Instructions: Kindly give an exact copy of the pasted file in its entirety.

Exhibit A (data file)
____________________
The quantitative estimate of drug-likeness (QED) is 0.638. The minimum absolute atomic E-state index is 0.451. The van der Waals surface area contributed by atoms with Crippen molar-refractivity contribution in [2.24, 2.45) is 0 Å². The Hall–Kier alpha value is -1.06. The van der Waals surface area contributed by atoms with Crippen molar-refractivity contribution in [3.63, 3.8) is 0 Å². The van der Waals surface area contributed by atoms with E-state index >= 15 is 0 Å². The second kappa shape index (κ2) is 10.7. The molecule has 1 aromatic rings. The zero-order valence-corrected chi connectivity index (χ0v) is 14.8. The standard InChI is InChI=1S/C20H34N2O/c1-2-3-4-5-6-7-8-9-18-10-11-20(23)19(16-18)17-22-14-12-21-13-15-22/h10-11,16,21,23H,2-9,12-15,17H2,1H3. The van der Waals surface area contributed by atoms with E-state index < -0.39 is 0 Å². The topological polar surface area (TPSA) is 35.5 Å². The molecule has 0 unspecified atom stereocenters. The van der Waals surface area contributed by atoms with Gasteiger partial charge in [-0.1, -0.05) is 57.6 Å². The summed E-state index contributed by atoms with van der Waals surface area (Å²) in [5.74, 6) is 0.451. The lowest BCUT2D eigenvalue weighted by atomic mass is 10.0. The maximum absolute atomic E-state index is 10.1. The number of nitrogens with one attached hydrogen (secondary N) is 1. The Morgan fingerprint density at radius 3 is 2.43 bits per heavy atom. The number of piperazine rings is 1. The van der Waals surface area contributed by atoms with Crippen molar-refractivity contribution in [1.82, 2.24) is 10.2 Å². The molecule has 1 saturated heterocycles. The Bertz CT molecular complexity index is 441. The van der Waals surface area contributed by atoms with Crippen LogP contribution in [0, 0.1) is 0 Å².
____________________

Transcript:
The quantitative estimate of drug-likeness (QED) is 0.638. The minimum absolute atomic E-state index is 0.451. The van der Waals surface area contributed by atoms with Crippen molar-refractivity contribution in [2.24, 2.45) is 0 Å². The Hall–Kier alpha value is -1.06. The van der Waals surface area contributed by atoms with Crippen molar-refractivity contribution in [3.63, 3.8) is 0 Å². The van der Waals surface area contributed by atoms with E-state index >= 15 is 0 Å². The second kappa shape index (κ2) is 10.7. The molecule has 1 aromatic rings. The zero-order valence-corrected chi connectivity index (χ0v) is 14.8. The standard InChI is InChI=1S/C20H34N2O/c1-2-3-4-5-6-7-8-9-18-10-11-20(23)19(16-18)17-22-14-12-21-13-15-22/h10-11,16,21,23H,2-9,12-15,17H2,1H3. The van der Waals surface area contributed by atoms with E-state index < -0.39 is 0 Å². The topological polar surface area (TPSA) is 35.5 Å². The molecule has 0 unspecified atom stereocenters. The van der Waals surface area contributed by atoms with Gasteiger partial charge in [-0.1, -0.05) is 57.6 Å². The summed E-state index contributed by atoms with van der Waals surface area (Å²) in [5.74, 6) is 0.451. The lowest BCUT2D eigenvalue weighted by atomic mass is 10.0. The maximum absolute atomic E-state index is 10.1. The number of nitrogens with one attached hydrogen (secondary N) is 1. The Morgan fingerprint density at radius 3 is 2.43 bits per heavy atom. The number of piperazine rings is 1. The van der Waals surface area contributed by atoms with Crippen molar-refractivity contribution in [1.82, 2.24) is 10.2 Å². The molecule has 1 saturated heterocycles. The Bertz CT molecular complexity index is 441. The van der Waals surface area contributed by atoms with Crippen LogP contribution in [0, 0.1) is 0 Å².